Big Woodchuck Solar Observatory!

"Solar Observing":

       For thousands of years, man has been interested in the Sun for various reasons.
       The Sun's held a special place in all of the early civilizations. Most of the early
       people worshipped the Sun in one way or another; The sun god "RA" of the ancient
       Egyptians, 'Apollo' and his sun chariot of the Greeks, the rulers of the Incas,
       and the Aztecs, divine descendants from the sun.

       But as people became more knowledgeable of the sky and the various cycles & phases
       that the sky objects go thru, the Sun slowly lost it's religious importance.
       Around the 4th century BC, ancient Chinese and South American astronomers began
       making recorded observations of the Sun. They noticed that during sunrise or sunset,
       they occasionally would see dark markings or spots on the sun.
       This was the first recorded observation of sunspots,and was pretty much the extent of
       our observational knowledge about the Sun until after the invention of the telescope.
       Modern Solar astronomy began in 1610 when Gallieo used his telescope to observe 
       the Sun, and 'discovered' sunspots. As the telescope was improved over the centuries,
       (and more recently with space based satellite instruments), many important discoveries
       and theories were made, leading up to our present day knowledge of the Sun and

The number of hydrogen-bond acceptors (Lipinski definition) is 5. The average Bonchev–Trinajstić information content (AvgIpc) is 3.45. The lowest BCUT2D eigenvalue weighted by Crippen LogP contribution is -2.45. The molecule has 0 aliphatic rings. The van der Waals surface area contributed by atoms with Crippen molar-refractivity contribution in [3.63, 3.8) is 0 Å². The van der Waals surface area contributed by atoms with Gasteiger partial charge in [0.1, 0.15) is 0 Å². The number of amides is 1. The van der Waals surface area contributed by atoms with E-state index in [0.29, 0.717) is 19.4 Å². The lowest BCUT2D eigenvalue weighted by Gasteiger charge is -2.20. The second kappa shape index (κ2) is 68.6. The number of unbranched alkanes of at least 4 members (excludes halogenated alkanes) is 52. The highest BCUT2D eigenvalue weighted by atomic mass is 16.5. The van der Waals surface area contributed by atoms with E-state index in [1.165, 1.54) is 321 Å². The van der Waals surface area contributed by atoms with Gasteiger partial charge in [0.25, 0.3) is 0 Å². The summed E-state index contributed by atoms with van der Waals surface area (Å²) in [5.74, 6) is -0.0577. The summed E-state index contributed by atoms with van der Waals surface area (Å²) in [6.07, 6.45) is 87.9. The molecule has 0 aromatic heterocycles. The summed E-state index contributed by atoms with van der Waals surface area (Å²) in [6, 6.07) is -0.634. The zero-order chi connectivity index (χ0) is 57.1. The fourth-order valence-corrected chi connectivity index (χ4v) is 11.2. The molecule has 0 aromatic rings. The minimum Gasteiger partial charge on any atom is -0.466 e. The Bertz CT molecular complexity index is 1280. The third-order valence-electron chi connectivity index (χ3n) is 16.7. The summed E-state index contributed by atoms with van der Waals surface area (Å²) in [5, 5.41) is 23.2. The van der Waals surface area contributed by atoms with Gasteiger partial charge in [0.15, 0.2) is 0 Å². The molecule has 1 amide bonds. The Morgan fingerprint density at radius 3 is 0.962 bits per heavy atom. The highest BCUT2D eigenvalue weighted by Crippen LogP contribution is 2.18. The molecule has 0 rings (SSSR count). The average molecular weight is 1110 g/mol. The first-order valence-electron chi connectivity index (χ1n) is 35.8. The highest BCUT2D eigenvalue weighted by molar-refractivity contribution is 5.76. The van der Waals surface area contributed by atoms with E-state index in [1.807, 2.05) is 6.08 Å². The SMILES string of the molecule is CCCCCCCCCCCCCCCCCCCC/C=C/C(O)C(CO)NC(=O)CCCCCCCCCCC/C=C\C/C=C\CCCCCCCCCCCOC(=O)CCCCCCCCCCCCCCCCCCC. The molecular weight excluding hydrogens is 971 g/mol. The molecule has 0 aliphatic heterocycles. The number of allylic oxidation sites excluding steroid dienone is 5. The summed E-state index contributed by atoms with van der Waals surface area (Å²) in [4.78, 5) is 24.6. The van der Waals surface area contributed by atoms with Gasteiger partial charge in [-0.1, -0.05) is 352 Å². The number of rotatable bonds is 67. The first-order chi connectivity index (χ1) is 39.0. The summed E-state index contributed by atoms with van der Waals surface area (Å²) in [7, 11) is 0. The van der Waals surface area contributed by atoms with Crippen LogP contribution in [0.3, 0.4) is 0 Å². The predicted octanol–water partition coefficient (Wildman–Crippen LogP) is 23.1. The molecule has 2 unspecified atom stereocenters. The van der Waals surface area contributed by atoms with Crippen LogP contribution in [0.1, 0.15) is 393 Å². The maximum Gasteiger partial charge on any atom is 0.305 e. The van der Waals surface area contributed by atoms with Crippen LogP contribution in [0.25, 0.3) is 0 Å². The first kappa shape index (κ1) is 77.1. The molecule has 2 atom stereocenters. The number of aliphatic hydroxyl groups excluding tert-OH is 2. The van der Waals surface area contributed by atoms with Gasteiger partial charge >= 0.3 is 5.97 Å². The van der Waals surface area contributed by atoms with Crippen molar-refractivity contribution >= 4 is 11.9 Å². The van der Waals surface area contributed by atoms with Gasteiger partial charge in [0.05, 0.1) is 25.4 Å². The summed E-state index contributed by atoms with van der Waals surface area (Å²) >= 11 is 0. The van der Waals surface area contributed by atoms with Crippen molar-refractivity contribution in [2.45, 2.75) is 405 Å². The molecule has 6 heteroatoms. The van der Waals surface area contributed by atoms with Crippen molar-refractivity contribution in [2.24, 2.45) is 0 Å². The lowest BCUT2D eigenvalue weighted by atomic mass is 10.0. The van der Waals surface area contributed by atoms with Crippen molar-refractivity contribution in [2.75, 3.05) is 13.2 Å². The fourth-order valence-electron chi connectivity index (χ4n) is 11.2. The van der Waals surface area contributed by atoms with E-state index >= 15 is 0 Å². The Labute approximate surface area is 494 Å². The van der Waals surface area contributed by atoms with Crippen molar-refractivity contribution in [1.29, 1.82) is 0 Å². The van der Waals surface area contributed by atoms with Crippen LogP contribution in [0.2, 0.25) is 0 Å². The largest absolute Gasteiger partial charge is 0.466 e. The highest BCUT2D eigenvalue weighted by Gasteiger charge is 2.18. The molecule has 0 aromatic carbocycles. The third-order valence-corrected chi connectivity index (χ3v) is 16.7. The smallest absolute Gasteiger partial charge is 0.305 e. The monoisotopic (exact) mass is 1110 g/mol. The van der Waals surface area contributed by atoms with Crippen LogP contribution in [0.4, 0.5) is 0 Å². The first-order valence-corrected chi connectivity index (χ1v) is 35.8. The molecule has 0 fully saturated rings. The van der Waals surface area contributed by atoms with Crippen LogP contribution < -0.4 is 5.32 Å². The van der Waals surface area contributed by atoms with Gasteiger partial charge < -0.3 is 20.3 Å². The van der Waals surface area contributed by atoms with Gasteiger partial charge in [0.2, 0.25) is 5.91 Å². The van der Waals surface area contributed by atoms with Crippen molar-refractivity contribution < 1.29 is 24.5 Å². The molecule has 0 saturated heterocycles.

how it works.

       The Sun is made up of mostly hydrogen and helium gas, with traces of other elements.
       It's about 865,000 miles in diameter. (Earth is about 7,600 mile, about 110x smaller).
       The Sun weighs about 330,000 more than the Earth, and takes about 25 - 35 days to
       make one rotation.
       Because of the Sun's giant size & weight, the force of gravity is so strong at the
       center that the hydrogen gas atoms are crushed together and creates nuclear fusion.
       This nuclear reaction causes the surface of the sun to be very hot (about 10,000 F).
       At the Sun's core, the temperature soars to about 25,000,000 F.
       This is what creates all the light, heat, and energy that comes from the Sun.
       One of the main reasons that I like to observe the Sun, is that it's one of the few 
       astronomical objects that can have a real physical affect on us. 
       Beyond the obvious, in which the Sun supplies us with heat, light, energy, & life,
       there are some lesser known but important affects caused by radiation from the Sun
       and solar flares hitting the Earth's atmosphere and magnetic field.

       These are called 'Solar-Terrestrial' effects. (electromagnetic and geomagnetic).
       The most common is the Aurora or 'northern lights', but also includes:
                - Radio, TV, and cellular phone interference.
                - Disruption of power systems (brownouts).
                - Static electricity buildup on pipelines.
                - Satellite and spacecraft electrical malfunctions.
                - Radiation danger to astronauts.
                - Possible long-term weather & climatic changes.
                - Possible radiation threat to plant & animal life via ozone depletion.